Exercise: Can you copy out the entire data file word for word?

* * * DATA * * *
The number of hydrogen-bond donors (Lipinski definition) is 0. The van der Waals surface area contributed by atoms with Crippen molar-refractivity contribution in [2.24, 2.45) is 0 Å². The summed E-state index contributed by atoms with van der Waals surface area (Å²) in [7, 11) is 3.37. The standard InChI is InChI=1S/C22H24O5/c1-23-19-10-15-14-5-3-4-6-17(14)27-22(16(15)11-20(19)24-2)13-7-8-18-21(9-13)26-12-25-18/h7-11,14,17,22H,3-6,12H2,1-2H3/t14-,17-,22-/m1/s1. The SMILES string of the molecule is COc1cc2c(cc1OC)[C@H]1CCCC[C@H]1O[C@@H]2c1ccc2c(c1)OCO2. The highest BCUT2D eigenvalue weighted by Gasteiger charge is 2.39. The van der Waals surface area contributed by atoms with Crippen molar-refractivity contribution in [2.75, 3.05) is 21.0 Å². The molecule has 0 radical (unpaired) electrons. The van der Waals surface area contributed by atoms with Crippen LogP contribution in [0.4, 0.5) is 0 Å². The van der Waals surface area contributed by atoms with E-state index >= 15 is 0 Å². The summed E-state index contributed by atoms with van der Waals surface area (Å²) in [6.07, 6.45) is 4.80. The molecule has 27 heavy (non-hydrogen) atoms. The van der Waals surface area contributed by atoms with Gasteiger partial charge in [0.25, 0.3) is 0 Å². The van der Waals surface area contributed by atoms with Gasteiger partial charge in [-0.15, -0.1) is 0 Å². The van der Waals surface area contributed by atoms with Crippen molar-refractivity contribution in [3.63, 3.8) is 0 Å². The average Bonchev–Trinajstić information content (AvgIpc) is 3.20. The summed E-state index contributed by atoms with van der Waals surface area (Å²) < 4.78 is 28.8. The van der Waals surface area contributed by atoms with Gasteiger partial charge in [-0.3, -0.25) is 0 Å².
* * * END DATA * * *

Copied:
The number of hydrogen-bond donors (Lipinski definition) is 0. The van der Waals surface area contributed by atoms with Crippen molar-refractivity contribution in [2.24, 2.45) is 0 Å². The summed E-state index contributed by atoms with van der Waals surface area (Å²) in [7, 11) is 3.37. The standard InChI is InChI=1S/C22H24O5/c1-23-19-10-15-14-5-3-4-6-17(14)27-22(16(15)11-20(19)24-2)13-7-8-18-21(9-13)26-12-25-18/h7-11,14,17,22H,3-6,12H2,1-2H3/t14-,17-,22-/m1/s1. The SMILES string of the molecule is COc1cc2c(cc1OC)[C@H]1CCCC[C@H]1O[C@@H]2c1ccc2c(c1)OCO2. The highest BCUT2D eigenvalue weighted by Gasteiger charge is 2.39. The van der Waals surface area contributed by atoms with Crippen molar-refractivity contribution in [2.75, 3.05) is 21.0 Å². The molecule has 0 radical (unpaired) electrons. The van der Waals surface area contributed by atoms with Crippen LogP contribution in [0.4, 0.5) is 0 Å². The van der Waals surface area contributed by atoms with E-state index >= 15 is 0 Å². The summed E-state index contributed by atoms with van der Waals surface area (Å²) in [6.07, 6.45) is 4.80. The molecule has 27 heavy (non-hydrogen) atoms. The van der Waals surface area contributed by atoms with Gasteiger partial charge in [0.25, 0.3) is 0 Å². The van der Waals surface area contributed by atoms with Gasteiger partial charge in [-0.15, -0.1) is 0 Å². The van der Waals surface area contributed by atoms with Crippen molar-refractivity contribution in [3.63, 3.8) is 0 Å². The average Bonchev–Trinajstić information content (AvgIpc) is 3.20. The summed E-state index contributed by atoms with van der Waals surface area (Å²) < 4.78 is 28.8. The van der Waals surface area contributed by atoms with Gasteiger partial charge in [-0.3, -0.25) is 0 Å².